Google has huge resources, and we as a community are responding to their bait-and-switch with rather little rather late.
I would love it if enough people added their efforts for Replicant+microG to become a worthy replacement of the proprietary alternative, but I worry that this won’t happen.
On a positive note, ReactOS is still working hard on a project deemed impossible over a decade ago, and they’re (obviously) further along than ever, and even seem to be picking up steam. I guess the more useful something is, the more people it attracts. Also at this point the project has pretty much proven that it won’t go away. Some day it’ll be running real business applications for people trapped in legacy decisions, I’m sure of it. Maybe it already is.
Replicant and microG seem to be starting at a much more favorable position – maybe all it takes to catch up are a few more dedicated and talented people. Either way, I’m impressed with people taking on huge tasks and sticking with it.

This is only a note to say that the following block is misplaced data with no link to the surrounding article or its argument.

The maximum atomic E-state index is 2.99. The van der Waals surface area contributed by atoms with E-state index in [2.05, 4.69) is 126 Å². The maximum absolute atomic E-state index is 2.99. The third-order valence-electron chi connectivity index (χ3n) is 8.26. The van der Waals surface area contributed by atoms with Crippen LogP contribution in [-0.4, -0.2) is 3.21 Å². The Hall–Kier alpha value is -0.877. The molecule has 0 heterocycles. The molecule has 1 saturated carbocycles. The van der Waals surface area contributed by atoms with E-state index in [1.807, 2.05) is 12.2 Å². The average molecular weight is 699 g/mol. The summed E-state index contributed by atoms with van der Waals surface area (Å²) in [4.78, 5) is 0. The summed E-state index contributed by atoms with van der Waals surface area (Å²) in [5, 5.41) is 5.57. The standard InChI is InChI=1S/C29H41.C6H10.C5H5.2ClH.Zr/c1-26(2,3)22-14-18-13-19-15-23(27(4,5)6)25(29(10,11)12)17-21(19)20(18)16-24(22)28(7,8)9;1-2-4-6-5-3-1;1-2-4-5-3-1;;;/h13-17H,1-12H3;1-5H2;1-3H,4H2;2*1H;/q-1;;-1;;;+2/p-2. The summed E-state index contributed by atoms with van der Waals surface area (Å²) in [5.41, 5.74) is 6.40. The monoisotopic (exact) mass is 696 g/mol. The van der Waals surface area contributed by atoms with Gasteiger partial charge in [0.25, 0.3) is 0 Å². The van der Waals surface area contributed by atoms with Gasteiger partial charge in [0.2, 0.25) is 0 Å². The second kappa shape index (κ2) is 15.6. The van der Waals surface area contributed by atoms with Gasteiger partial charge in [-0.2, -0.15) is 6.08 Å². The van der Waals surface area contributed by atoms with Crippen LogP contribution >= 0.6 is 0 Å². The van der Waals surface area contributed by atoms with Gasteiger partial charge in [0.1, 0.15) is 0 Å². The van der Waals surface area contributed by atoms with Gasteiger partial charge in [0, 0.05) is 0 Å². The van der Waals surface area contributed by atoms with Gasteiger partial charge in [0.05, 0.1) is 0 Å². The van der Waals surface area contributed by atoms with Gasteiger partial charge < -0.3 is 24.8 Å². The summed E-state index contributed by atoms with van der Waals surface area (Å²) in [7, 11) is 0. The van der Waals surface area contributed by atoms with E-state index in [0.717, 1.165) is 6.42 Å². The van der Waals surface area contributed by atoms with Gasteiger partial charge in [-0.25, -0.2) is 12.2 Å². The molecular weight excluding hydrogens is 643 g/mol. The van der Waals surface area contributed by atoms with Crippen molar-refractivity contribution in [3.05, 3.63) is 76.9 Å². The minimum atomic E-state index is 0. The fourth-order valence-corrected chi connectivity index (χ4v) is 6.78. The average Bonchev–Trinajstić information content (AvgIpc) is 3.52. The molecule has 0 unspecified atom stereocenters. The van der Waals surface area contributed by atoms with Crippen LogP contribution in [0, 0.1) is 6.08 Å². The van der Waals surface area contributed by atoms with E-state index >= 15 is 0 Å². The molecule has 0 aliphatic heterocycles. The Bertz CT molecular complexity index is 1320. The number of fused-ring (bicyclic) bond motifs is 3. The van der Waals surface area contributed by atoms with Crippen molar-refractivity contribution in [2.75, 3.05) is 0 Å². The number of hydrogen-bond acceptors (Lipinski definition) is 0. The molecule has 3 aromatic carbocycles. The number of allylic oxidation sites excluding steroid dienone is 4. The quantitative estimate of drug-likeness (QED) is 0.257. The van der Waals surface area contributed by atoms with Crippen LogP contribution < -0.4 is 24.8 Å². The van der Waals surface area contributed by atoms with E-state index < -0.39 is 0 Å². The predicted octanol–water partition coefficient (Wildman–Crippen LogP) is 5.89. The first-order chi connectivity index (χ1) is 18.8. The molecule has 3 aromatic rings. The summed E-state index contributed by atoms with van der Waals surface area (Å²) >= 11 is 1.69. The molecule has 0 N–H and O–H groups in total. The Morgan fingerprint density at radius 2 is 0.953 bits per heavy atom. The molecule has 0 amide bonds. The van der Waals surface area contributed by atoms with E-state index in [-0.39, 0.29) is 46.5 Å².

I think ReactOS is great. But let’s not compare them too much. As you said they are in a better position. Android for most part is Open Source and what they are doing is to a large degree just replicating services in a similar fashion (ie. there are multiple app stores already) to others or providing open source clients to what exists.
So I’d argue that it is possible. For Replicant: They are in a similar position as one is on other Open Source OSs, trying to deal with drivers and firmware, but even there they seem to be better off then the x86 for many things other than baseband, etc.
Another thing that is happening, again similar to the desktop world is people realizing how centralized things are and therefor how much control single companies have. Most people aren’t happy about that and like to use different stuff, if it doesn’t hinder them in their every day life. And if one looks at CyanogenMod you see that many people are certainly willing to do rather complex things to get there.
ReactOS certainly shows how far people are willing to go on the more extreme side.
Some of these libraries are backed by cloud services that are probably impossible to replicate without enormous infrastructure!